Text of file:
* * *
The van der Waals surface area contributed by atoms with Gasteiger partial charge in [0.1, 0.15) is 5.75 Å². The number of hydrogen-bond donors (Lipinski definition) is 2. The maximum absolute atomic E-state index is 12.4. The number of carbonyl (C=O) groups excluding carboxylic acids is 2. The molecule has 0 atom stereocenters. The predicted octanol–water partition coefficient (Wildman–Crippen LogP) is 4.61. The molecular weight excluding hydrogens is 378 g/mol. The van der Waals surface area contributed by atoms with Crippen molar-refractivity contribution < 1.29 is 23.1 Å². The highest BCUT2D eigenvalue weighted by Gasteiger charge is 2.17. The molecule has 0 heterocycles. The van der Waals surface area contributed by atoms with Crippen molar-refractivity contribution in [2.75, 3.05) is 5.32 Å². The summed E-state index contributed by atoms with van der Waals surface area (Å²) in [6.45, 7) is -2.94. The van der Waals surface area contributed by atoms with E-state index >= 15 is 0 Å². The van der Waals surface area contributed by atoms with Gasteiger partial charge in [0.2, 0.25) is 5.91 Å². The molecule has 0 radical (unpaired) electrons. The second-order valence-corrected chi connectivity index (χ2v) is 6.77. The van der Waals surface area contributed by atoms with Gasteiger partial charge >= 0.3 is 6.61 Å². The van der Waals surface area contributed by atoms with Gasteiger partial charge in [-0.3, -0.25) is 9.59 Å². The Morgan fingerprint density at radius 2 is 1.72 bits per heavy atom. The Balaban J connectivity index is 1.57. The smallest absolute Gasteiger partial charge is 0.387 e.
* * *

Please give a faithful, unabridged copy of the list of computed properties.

The van der Waals surface area contributed by atoms with Gasteiger partial charge in [0.1, 0.15) is 5.75 Å². The number of hydrogen-bond donors (Lipinski definition) is 2. The maximum absolute atomic E-state index is 12.4. The number of carbonyl (C=O) groups excluding carboxylic acids is 2. The molecule has 0 atom stereocenters. The predicted octanol–water partition coefficient (Wildman–Crippen LogP) is 4.61. The molecular weight excluding hydrogens is 378 g/mol. The van der Waals surface area contributed by atoms with Crippen molar-refractivity contribution < 1.29 is 23.1 Å². The highest BCUT2D eigenvalue weighted by Gasteiger charge is 2.17. The molecule has 0 heterocycles. The van der Waals surface area contributed by atoms with Crippen molar-refractivity contribution in [2.75, 3.05) is 5.32 Å². The summed E-state index contributed by atoms with van der Waals surface area (Å²) in [6.45, 7) is -2.94. The van der Waals surface area contributed by atoms with E-state index >= 15 is 0 Å². The van der Waals surface area contributed by atoms with Gasteiger partial charge in [0.2, 0.25) is 5.91 Å². The molecule has 0 radical (unpaired) electrons. The second-order valence-corrected chi connectivity index (χ2v) is 6.77. The van der Waals surface area contributed by atoms with Gasteiger partial charge >= 0.3 is 6.61 Å². The van der Waals surface area contributed by atoms with Gasteiger partial charge in [-0.3, -0.25) is 9.59 Å². The Morgan fingerprint density at radius 2 is 1.72 bits per heavy atom. The Balaban J connectivity index is 1.57. The smallest absolute Gasteiger partial charge is 0.387 e.